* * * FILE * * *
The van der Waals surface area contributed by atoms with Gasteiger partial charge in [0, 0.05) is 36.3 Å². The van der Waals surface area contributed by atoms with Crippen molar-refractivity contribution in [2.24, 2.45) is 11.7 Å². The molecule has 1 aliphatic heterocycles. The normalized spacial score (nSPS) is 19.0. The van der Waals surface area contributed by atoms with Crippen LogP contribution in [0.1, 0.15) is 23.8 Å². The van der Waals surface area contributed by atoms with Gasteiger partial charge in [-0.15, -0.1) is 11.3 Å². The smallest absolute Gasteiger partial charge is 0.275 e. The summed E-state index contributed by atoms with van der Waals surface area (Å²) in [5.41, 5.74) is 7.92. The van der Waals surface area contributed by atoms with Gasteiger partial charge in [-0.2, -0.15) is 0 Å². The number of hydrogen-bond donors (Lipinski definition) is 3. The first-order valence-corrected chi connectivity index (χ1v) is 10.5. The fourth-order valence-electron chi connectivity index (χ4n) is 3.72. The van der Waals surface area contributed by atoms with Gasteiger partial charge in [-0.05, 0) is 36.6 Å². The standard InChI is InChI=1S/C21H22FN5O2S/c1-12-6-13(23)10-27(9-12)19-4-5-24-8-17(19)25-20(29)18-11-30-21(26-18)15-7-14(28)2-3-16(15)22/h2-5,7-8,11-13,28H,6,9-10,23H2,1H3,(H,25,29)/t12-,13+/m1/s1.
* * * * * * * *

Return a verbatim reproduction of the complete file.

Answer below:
The van der Waals surface area contributed by atoms with Gasteiger partial charge in [0, 0.05) is 36.3 Å². The van der Waals surface area contributed by atoms with Crippen molar-refractivity contribution in [2.24, 2.45) is 11.7 Å². The molecule has 1 aliphatic heterocycles. The normalized spacial score (nSPS) is 19.0. The van der Waals surface area contributed by atoms with Crippen LogP contribution in [0.1, 0.15) is 23.8 Å². The van der Waals surface area contributed by atoms with Gasteiger partial charge in [-0.15, -0.1) is 11.3 Å². The smallest absolute Gasteiger partial charge is 0.275 e. The summed E-state index contributed by atoms with van der Waals surface area (Å²) in [5.41, 5.74) is 7.92. The van der Waals surface area contributed by atoms with Gasteiger partial charge in [-0.2, -0.15) is 0 Å². The number of hydrogen-bond donors (Lipinski definition) is 3. The first-order valence-corrected chi connectivity index (χ1v) is 10.5. The fourth-order valence-electron chi connectivity index (χ4n) is 3.72. The van der Waals surface area contributed by atoms with Gasteiger partial charge in [-0.05, 0) is 36.6 Å². The standard InChI is InChI=1S/C21H22FN5O2S/c1-12-6-13(23)10-27(9-12)19-4-5-24-8-17(19)25-20(29)18-11-30-21(26-18)15-7-14(28)2-3-16(15)22/h2-5,7-8,11-13,28H,6,9-10,23H2,1H3,(H,25,29)/t12-,13+/m1/s1.